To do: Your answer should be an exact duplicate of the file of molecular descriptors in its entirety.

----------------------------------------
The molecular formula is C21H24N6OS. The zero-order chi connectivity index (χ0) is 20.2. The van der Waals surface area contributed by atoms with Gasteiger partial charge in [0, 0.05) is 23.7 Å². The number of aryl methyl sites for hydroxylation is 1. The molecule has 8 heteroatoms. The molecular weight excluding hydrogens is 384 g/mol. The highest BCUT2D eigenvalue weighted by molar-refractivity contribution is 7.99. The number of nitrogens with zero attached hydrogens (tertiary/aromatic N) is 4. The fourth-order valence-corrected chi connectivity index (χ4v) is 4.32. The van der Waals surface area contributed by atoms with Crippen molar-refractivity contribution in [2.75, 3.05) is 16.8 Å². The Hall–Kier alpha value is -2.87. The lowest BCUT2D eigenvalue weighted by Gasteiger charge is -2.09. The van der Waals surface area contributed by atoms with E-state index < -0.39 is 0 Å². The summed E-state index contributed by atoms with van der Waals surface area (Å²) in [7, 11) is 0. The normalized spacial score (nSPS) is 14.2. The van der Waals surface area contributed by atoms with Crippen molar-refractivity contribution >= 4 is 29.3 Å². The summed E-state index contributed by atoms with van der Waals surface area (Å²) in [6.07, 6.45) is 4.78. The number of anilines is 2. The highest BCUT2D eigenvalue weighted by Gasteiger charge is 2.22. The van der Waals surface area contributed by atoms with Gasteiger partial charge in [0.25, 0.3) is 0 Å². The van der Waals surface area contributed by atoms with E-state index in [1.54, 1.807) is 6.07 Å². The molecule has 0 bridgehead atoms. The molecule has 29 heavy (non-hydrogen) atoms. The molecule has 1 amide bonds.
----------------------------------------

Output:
The molecular formula is C21H24N6OS. The zero-order chi connectivity index (χ0) is 20.2. The van der Waals surface area contributed by atoms with Gasteiger partial charge in [0, 0.05) is 23.7 Å². The number of aryl methyl sites for hydroxylation is 1. The molecule has 8 heteroatoms. The molecular weight excluding hydrogens is 384 g/mol. The highest BCUT2D eigenvalue weighted by molar-refractivity contribution is 7.99. The number of nitrogens with zero attached hydrogens (tertiary/aromatic N) is 4. The fourth-order valence-corrected chi connectivity index (χ4v) is 4.32. The van der Waals surface area contributed by atoms with Crippen molar-refractivity contribution in [2.75, 3.05) is 16.8 Å². The Hall–Kier alpha value is -2.87. The lowest BCUT2D eigenvalue weighted by Gasteiger charge is -2.09. The van der Waals surface area contributed by atoms with E-state index < -0.39 is 0 Å². The summed E-state index contributed by atoms with van der Waals surface area (Å²) in [7, 11) is 0. The normalized spacial score (nSPS) is 14.2. The van der Waals surface area contributed by atoms with Crippen molar-refractivity contribution >= 4 is 29.3 Å². The summed E-state index contributed by atoms with van der Waals surface area (Å²) in [6.07, 6.45) is 4.78. The number of anilines is 2. The highest BCUT2D eigenvalue weighted by Gasteiger charge is 2.22. The van der Waals surface area contributed by atoms with Gasteiger partial charge in [0.25, 0.3) is 0 Å². The van der Waals surface area contributed by atoms with E-state index in [1.54, 1.807) is 6.07 Å². The molecule has 0 bridgehead atoms. The molecule has 29 heavy (non-hydrogen) atoms. The molecule has 1 amide bonds.